Physical symptoms of tramadol addiction or tramadol dependency include:
- Nervous feelings
- Vomiting and nausea
- Trouble sleeping
- Body aches and pains
- Muscle spasm
- Body tremors
When tramadol use turns into tramadol addiction, you may find yourself demonstrating drug-seeking behaviors. You could be seeking additional dosages through unnecessary emergency room visits or by reporting that currently prescribed doses have been lost through a variety of circumstances.
Tramadol Addiction Treatment
If you are battling with addictive behavior related to Tramadol, addiction treatment is available. Addiction treatment centers are well-equipped to help those who have developed an addiction to prescription medication. Not only will these professional facilities be able to help you withdraw safely from the substance, but they will also give you the tools to rebuild a clean and enriched life.
Supervised medical detox is important when beginning the journey to sobriety from all substances, but particularly for opiate dependency like Tramadol addiction. Your system will be in shock without the presence of the substance. Medical professionals can help you through the detox process successfully.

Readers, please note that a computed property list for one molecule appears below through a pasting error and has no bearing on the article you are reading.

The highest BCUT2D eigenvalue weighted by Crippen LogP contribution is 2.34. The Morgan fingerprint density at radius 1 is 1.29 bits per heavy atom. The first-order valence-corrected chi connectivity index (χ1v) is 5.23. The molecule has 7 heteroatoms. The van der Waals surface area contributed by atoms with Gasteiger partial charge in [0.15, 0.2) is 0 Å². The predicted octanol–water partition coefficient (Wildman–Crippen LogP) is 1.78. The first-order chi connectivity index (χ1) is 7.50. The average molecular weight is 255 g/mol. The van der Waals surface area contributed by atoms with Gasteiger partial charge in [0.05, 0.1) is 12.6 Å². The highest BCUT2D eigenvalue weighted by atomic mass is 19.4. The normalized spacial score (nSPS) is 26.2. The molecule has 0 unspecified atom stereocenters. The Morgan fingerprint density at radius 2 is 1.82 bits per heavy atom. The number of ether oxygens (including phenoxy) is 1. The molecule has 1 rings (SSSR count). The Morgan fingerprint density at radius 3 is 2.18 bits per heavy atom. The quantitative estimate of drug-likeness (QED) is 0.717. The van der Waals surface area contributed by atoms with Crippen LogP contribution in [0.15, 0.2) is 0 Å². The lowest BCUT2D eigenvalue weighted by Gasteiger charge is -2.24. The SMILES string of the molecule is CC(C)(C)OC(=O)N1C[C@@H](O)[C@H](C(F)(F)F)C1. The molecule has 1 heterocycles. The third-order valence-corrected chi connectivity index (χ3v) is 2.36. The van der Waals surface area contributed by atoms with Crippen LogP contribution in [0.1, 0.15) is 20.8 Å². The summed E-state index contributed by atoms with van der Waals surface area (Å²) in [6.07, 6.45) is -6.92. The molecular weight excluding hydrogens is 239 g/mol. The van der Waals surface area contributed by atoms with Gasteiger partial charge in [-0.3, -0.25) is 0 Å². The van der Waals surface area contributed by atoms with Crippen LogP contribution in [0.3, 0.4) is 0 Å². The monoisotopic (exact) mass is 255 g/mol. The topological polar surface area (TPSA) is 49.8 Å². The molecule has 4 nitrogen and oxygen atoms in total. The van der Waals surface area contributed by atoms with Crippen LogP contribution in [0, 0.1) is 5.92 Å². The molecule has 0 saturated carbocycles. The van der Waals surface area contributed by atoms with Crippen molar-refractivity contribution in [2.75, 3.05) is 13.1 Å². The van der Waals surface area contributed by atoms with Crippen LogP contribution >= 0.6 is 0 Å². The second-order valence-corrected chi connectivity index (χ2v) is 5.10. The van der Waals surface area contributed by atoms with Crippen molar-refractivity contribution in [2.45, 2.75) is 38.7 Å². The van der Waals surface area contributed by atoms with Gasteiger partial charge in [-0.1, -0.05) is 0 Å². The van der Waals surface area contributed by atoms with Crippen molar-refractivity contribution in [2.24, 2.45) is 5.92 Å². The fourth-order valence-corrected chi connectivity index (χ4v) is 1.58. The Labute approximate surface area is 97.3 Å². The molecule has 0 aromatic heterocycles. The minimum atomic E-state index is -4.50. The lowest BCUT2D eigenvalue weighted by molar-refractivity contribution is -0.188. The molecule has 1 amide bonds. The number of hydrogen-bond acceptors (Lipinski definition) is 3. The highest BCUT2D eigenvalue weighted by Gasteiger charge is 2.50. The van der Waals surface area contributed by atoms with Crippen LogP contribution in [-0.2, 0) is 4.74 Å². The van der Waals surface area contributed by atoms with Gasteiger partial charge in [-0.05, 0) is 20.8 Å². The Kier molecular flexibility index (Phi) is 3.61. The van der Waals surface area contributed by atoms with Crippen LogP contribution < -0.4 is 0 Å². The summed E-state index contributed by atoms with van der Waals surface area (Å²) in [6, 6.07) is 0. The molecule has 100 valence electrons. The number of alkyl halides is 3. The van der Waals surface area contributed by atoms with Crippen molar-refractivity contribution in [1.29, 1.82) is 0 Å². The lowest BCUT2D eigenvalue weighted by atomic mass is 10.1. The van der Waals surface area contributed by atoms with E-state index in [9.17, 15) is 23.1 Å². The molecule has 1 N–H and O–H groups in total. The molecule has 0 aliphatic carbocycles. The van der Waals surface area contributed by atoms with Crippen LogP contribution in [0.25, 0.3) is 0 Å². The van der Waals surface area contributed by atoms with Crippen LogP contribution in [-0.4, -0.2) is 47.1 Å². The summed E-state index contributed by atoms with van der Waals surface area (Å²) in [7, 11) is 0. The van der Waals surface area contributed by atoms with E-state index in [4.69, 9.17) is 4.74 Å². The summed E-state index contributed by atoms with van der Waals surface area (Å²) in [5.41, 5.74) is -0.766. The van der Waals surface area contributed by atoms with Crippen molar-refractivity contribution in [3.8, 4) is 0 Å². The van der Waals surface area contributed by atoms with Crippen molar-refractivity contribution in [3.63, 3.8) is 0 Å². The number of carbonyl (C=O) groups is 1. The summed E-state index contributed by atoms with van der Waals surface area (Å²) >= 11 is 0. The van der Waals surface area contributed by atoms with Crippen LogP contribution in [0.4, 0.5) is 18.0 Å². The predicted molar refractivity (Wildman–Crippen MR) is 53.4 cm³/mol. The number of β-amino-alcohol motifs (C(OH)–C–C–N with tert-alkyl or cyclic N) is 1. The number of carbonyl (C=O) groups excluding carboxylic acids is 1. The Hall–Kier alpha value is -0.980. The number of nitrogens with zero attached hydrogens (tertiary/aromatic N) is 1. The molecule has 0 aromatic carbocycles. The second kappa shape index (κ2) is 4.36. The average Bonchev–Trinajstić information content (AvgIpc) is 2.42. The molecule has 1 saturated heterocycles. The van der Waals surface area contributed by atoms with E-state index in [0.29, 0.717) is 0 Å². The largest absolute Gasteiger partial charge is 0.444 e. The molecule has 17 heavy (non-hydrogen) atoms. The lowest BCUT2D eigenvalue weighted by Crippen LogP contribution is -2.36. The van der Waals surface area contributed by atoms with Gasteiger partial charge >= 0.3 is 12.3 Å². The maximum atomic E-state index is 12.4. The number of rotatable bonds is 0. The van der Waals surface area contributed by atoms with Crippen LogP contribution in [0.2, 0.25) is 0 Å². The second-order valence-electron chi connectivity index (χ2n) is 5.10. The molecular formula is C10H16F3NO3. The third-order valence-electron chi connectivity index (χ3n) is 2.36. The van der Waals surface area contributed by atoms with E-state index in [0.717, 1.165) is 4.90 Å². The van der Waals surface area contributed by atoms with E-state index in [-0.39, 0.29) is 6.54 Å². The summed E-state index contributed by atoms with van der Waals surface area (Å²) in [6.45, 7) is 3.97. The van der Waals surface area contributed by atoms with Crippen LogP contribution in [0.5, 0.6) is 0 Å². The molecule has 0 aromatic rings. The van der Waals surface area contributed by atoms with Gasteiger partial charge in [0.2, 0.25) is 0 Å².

Addiction treatment does not end at the conclusion of the inpatient protocol. Aftercare planning is available to help you return to a normal routine outside of the confines of rehabilitation without feeling helpless against old triggers.
Even if you use tramadol as part of a prescribed treatment from a licensed physician, it is still possible to grow dependent. Always be vigilant and listen to your body. If you have any questions or concerns, you can always contact us confidentially to discuss your situation with a knowledgeable professional.
Outpatient rehab is structured so that a person can continue living at home during treatment. With this form of rehab, the patient can continue working or attending school while receiving treatment. Outpatient treatment is good for a person who has only been abusing tramadol for a short period, or for those who don’t have other mental health problems that need to be addressed.
With inpatient treatment, the patient resides in the treatment facility during treatment. School, work, and household responsibilities will need to be put on hold because of the intense focus on recovery. Inpatient treatment can lead to improved success because there are minimal outside distractions.
Seeking treatment for tramadol addiction in a supervised environment like The Recovery Village at Palmer Lake can improve your chances of success and help to keep you as comfortable as possible during the detox process. Call to speak with a representative today to find out how you can achieve your recovery goals.
Edward et al. “Physical dependence on Ultram® (tramado[…]awal symptoms occur.” Drug and Alcohol Dependence Vol. 69, Issue 3, April 1, 2003. Accessed June 8, 2021.
NIH. “Opioid Overdose Crisis.” March 11, 2021. Accessed June 8, 2021.
NIH. “LABEL: TRAMADOL HYDROCHLORIDE tablet.” November 6, 2017. Accessed June 8, 2021.
HHS. “What is the U.S. Opioid Epidemic?” February 19, 2021. Accessed June 8, 2021.